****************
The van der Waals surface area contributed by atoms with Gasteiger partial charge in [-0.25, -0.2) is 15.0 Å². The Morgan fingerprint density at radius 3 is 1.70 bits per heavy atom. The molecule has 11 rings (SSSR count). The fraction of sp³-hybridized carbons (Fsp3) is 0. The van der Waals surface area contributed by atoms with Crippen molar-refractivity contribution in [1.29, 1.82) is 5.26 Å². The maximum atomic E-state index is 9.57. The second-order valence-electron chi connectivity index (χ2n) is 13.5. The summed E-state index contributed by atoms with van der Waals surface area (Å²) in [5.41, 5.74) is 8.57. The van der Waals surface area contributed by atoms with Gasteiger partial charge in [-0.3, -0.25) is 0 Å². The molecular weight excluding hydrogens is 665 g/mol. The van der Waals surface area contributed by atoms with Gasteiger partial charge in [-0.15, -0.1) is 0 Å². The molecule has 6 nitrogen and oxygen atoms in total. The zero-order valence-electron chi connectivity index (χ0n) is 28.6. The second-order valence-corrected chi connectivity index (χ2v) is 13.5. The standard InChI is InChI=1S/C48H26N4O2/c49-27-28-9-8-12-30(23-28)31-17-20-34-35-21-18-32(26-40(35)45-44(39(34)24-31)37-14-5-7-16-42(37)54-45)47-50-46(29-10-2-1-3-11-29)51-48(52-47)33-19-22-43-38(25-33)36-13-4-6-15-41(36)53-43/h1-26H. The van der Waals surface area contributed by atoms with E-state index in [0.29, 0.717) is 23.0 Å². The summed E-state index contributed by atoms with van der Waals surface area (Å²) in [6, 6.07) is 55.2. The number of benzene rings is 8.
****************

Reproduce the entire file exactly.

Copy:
The van der Waals surface area contributed by atoms with Gasteiger partial charge in [-0.25, -0.2) is 15.0 Å². The Morgan fingerprint density at radius 3 is 1.70 bits per heavy atom. The molecule has 11 rings (SSSR count). The fraction of sp³-hybridized carbons (Fsp3) is 0. The van der Waals surface area contributed by atoms with Crippen molar-refractivity contribution in [1.29, 1.82) is 5.26 Å². The maximum atomic E-state index is 9.57. The second-order valence-electron chi connectivity index (χ2n) is 13.5. The summed E-state index contributed by atoms with van der Waals surface area (Å²) in [5.41, 5.74) is 8.57. The van der Waals surface area contributed by atoms with Gasteiger partial charge in [-0.3, -0.25) is 0 Å². The molecular weight excluding hydrogens is 665 g/mol. The van der Waals surface area contributed by atoms with Gasteiger partial charge in [-0.15, -0.1) is 0 Å². The molecule has 6 nitrogen and oxygen atoms in total. The zero-order valence-electron chi connectivity index (χ0n) is 28.6. The second-order valence-corrected chi connectivity index (χ2v) is 13.5. The standard InChI is InChI=1S/C48H26N4O2/c49-27-28-9-8-12-30(23-28)31-17-20-34-35-21-18-32(26-40(35)45-44(39(34)24-31)37-14-5-7-16-42(37)54-45)47-50-46(29-10-2-1-3-11-29)51-48(52-47)33-19-22-43-38(25-33)36-13-4-6-15-41(36)53-43/h1-26H. The van der Waals surface area contributed by atoms with E-state index in [0.29, 0.717) is 23.0 Å². The summed E-state index contributed by atoms with van der Waals surface area (Å²) in [6, 6.07) is 55.2. The number of benzene rings is 8.